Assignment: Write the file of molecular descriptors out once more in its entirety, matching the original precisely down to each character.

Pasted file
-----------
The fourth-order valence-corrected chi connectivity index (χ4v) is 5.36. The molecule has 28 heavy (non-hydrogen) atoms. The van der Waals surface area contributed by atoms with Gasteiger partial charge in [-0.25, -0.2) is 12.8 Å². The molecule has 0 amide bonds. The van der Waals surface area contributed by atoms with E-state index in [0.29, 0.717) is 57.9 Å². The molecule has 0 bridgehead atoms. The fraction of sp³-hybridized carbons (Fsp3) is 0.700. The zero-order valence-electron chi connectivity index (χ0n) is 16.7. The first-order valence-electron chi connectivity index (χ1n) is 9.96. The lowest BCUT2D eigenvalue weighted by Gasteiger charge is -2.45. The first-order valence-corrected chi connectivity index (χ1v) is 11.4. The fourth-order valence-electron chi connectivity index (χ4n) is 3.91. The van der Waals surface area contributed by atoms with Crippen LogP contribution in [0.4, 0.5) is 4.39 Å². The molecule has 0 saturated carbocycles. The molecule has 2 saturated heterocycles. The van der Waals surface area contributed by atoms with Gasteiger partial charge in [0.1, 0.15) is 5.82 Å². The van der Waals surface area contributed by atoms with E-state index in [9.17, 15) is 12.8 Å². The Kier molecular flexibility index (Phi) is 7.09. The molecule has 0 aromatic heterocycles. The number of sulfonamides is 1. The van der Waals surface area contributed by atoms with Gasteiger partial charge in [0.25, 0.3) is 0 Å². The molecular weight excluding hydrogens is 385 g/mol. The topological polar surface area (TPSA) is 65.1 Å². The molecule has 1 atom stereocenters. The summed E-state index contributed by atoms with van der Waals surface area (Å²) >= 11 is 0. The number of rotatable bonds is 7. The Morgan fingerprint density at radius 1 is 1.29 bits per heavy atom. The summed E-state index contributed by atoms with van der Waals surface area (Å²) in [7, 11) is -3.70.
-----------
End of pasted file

The fourth-order valence-corrected chi connectivity index (χ4v) is 5.36. The molecule has 28 heavy (non-hydrogen) atoms. The van der Waals surface area contributed by atoms with Gasteiger partial charge in [-0.25, -0.2) is 12.8 Å². The molecule has 0 amide bonds. The van der Waals surface area contributed by atoms with E-state index in [0.29, 0.717) is 57.9 Å². The molecule has 0 bridgehead atoms. The fraction of sp³-hybridized carbons (Fsp3) is 0.700. The zero-order valence-electron chi connectivity index (χ0n) is 16.7. The first-order valence-electron chi connectivity index (χ1n) is 9.96. The lowest BCUT2D eigenvalue weighted by Gasteiger charge is -2.45. The first-order valence-corrected chi connectivity index (χ1v) is 11.4. The fourth-order valence-electron chi connectivity index (χ4n) is 3.91. The van der Waals surface area contributed by atoms with Crippen LogP contribution in [0.4, 0.5) is 4.39 Å². The molecule has 0 saturated carbocycles. The molecule has 2 saturated heterocycles. The van der Waals surface area contributed by atoms with Gasteiger partial charge in [0.1, 0.15) is 5.82 Å². The van der Waals surface area contributed by atoms with E-state index in [9.17, 15) is 12.8 Å². The Kier molecular flexibility index (Phi) is 7.09. The molecule has 0 aromatic heterocycles. The number of sulfonamides is 1. The van der Waals surface area contributed by atoms with Gasteiger partial charge in [0.25, 0.3) is 0 Å². The molecular weight excluding hydrogens is 385 g/mol. The topological polar surface area (TPSA) is 65.1 Å². The molecule has 1 atom stereocenters. The summed E-state index contributed by atoms with van der Waals surface area (Å²) >= 11 is 0. The number of rotatable bonds is 7. The Morgan fingerprint density at radius 1 is 1.29 bits per heavy atom. The summed E-state index contributed by atoms with van der Waals surface area (Å²) in [7, 11) is -3.70.